Ukraine War Update: On day 75 of the Russian invasion of Ukraine, the fighting in the east rages on. The Russian military has failed to achieve a breakthrough in the Donbas despite a mass concentration of forces. The Ukrainian military continues to use small counterattacks to upset the Russian offensive.
The War in the Eastern Ukraine Rages on
The fighting in the Donbas continues but with no Russian breakthrough imminent. The Russian military continues to use mass artillery fire to dislodge Ukrainian units. Russian forces in Mariupol have launched a series of attacks on the battered Azovstal steelworks plant where the last of the Ukrainian garrison has holed up.
The Ukrainian Ministry of Defense claimed that as of Monday, Ukrainian forces have killed approximately 25,650 Russian troops (and wounded approximately thrice that number), destroyed 199 fighter, attack, and transport jets, 158 helicopters, 1,145 tanks, 513 artillery pieces, 2,764 armored personnel carriers, 185 Multiple Launch Rocket Systems (MLRS), 12 boats and cutters, 1,970 vehicles and fuel tanks, 87 anti-aircraft batteries, 377 unmanned aerial systems, 41 special equipment platforms, such as bridging vehicles, and four mobile Iskander ballistic missile systems, and 94 cruise missiles shot down by the Ukrainian air defenses.
The Woes of the Russian Air Force in Ukraine
On its daily estimate of the war, the British Ministry of Defense assessed that the Russian Aerospace Forces are running low on precision-guided munitions, which is resulting in increased civilian casualties.
“At the onset of its invasion of Ukraine, Russia publicly promoted its ability to conduct surgical strikes and limit collateral damage. It stated that Ukrainian cities would therefore be safe from bombardment. However, as the conflict continues beyond Russian pre-war expectations, Russia’s stockpile of precision-guided munitions has likely been heavily depleted. This has forced the use of readily available but ageing munitions that are less reliable, less accurate and more easily intercepted,” the British Military Intelligence assessed.
But the unprecedented sanctions imposed on Russia are taking a toll on the Russian military and aerospace industries, making it even harder to replace any used precision-guided munitions.
“Russia will likely struggle to replace the precision weaponry it has already expended. Russia’s invasion of Ukraine has revealed shortcomings in its ability to conduct precision strikes at scale. Russia has subjected Ukraine’s towns and cities to intense and indiscriminate bombardments with little or no regard for civilian casualties,” the British Military Intelligence assessed.
Russian Commanders Dying in
The massive scale and protracted nature of the conflict have exposed the many shortcomings of the Russian military. At the core, the Russian military seems to be unable to conduct large-scale, joint combined arms operations.
Another issue that has been exposed has to do with how Russian commanders actually fight and lead their troops into combat. It seems that the Russian field grade and senior officer is more likely to personally lead his troops from the front. Although a sign of bravery, that is an inefficient way to lead as the presence of a senior officer on the frontlines immediately “drowns” junior officers, who are less likely to lead effectively, and leads to micromanagement.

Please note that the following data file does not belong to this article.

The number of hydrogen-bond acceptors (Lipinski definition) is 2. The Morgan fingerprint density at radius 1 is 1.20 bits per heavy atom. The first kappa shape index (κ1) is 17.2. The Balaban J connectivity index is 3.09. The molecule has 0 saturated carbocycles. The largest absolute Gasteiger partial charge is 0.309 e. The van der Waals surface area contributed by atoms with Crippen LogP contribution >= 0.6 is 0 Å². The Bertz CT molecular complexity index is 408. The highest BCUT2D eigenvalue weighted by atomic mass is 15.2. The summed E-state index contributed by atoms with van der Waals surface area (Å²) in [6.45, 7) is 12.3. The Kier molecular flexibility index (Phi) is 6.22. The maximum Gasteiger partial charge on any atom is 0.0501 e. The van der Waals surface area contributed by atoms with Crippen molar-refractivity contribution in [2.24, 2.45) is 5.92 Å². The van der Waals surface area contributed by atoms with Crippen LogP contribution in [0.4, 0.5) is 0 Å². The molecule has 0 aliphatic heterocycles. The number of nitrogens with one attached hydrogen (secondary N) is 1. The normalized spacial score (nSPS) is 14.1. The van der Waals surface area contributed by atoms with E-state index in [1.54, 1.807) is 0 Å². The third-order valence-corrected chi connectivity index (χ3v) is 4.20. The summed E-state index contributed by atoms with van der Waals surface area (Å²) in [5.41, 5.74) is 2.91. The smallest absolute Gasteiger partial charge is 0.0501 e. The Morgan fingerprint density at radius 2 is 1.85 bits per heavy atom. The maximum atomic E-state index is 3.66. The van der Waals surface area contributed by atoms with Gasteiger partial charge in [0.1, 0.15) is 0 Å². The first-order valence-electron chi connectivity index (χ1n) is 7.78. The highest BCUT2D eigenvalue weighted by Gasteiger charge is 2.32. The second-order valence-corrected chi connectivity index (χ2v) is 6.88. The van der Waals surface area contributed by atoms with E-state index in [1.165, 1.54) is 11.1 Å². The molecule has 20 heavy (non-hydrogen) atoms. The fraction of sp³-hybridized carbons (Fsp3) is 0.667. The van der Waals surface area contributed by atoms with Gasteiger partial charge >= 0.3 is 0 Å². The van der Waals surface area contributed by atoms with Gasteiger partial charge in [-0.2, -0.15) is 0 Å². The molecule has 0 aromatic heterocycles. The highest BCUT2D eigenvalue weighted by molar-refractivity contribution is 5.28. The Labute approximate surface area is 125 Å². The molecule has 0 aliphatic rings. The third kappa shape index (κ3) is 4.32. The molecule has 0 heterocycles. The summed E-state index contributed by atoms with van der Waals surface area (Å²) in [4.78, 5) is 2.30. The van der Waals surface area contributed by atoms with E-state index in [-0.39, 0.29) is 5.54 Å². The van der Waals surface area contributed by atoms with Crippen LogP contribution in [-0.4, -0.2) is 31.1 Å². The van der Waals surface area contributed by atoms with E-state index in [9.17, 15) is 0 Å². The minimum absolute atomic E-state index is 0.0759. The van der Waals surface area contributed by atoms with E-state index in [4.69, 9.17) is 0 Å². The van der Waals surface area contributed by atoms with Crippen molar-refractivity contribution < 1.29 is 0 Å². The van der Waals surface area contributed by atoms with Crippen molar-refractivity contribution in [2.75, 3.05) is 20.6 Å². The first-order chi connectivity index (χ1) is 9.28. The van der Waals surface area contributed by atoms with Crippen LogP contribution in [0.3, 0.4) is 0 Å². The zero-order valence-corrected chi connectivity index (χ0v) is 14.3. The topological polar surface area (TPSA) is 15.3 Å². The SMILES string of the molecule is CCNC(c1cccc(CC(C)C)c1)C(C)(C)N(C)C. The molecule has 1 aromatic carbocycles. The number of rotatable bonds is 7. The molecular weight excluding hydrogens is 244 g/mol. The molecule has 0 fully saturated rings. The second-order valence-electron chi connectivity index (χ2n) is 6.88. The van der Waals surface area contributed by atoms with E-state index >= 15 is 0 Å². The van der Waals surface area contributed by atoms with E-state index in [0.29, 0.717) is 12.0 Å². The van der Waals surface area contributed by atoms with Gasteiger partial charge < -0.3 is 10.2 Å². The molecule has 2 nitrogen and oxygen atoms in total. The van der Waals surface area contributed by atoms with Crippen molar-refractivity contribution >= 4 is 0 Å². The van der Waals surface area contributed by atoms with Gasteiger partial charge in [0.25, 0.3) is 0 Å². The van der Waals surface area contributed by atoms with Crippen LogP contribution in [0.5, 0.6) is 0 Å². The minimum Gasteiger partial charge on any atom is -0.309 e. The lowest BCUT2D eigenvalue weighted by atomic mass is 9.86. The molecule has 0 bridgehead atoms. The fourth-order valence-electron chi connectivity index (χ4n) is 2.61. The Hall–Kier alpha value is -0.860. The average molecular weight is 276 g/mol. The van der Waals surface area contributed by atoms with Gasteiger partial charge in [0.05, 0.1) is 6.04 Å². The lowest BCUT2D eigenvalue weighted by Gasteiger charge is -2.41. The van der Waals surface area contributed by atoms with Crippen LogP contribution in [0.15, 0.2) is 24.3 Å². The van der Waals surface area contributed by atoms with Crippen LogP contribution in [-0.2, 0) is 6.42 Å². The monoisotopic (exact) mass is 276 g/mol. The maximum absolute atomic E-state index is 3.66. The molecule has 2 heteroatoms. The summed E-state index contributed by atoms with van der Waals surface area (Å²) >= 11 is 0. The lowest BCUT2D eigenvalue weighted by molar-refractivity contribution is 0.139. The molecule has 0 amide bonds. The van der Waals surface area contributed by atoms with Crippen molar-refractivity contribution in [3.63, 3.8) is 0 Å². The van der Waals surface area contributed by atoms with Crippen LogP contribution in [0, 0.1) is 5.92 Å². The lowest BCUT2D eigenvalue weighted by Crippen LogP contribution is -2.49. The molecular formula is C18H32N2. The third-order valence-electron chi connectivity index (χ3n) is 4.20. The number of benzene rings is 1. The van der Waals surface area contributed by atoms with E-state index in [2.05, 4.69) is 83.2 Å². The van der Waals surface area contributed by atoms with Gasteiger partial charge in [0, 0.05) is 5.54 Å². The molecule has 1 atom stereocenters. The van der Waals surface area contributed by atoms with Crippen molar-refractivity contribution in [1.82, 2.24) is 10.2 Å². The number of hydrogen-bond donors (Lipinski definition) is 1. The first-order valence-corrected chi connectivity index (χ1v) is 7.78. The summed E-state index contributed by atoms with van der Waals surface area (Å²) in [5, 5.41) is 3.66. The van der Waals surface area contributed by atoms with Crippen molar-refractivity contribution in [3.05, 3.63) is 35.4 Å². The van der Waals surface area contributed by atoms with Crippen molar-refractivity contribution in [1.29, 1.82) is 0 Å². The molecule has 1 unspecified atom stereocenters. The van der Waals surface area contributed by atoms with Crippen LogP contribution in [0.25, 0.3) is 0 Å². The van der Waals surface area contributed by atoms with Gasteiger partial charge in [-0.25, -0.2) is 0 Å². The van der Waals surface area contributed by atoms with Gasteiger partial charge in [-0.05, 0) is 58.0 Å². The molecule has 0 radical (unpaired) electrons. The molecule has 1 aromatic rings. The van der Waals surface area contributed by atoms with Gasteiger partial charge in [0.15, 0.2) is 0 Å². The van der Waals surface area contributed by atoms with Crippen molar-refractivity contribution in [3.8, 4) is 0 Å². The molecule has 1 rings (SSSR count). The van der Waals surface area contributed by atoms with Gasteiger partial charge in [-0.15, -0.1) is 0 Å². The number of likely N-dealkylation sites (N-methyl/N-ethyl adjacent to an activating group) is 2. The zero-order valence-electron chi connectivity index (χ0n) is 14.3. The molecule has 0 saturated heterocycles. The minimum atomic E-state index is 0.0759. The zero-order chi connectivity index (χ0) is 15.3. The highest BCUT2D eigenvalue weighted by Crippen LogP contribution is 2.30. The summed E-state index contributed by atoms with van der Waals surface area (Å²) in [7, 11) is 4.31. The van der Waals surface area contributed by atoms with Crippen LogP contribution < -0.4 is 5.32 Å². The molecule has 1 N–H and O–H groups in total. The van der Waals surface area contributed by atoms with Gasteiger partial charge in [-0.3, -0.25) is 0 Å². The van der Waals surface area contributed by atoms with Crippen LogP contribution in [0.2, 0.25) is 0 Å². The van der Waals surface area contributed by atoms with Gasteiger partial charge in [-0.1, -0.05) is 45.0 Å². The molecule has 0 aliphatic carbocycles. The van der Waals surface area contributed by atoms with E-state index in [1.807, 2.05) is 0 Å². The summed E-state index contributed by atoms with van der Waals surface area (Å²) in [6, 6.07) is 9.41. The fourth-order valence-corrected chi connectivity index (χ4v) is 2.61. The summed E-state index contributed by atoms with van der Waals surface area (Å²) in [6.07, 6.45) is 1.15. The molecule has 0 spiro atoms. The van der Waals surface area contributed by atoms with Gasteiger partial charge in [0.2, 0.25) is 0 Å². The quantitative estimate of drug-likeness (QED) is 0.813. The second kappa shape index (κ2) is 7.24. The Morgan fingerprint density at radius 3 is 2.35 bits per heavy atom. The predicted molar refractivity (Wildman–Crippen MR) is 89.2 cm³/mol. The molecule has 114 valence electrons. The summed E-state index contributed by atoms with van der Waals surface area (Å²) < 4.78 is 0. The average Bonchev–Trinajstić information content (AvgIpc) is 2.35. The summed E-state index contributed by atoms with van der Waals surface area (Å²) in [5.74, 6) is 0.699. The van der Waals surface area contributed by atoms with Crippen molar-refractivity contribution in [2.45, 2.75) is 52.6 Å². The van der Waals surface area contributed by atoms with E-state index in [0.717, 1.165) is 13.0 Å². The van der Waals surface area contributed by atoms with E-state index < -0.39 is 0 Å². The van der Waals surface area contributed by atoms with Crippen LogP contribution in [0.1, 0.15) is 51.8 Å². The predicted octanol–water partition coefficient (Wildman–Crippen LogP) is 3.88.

“Difficulties in command and control, as well as faltering Russian performance on the front line, have drawn senior commanders onto the battlefield, likely to take personal leadership of operations. Russian commanders rarely delegate operational authority to their subordinates, who in turn do not gain vital leadership experience,” the British Military Intelligence assessed.
Russian generals and other senior officers have suffered heavy casualties in the war so far. More than ten Russian generals and scores of colonels and lieutenant colonels have been killed by Ukrainian fire.
“However, it is not clear that the presence of these commanders on the battlefield has led to a refined or altered operational concept. Flawed planning assumptions and failures in sustainment continue to undermine Russian progress. The forward deployment of commanders has exposed them to significant risk, leading to disproportionately high losses of Russian officers in this conflict. This has resulted in a force that is slow to respond to setbacks and unable to alter its approach on the battlefield. These issues are likely to endure given the relative lack of operational command experience of the officers promoted in place of those killed,” the British Military Intelligence added.
1945’s New Defense and National Security Columnist, Stavros Atlamazoglou is a seasoned defense journalist specializing in special operations, a Hellenic Army veteran (national service with the 575th Marine Battalion and Army HQ), and a Johns Hopkins University graduate. His work has been featured in Business Insider, Sandboxx, and SOFREP.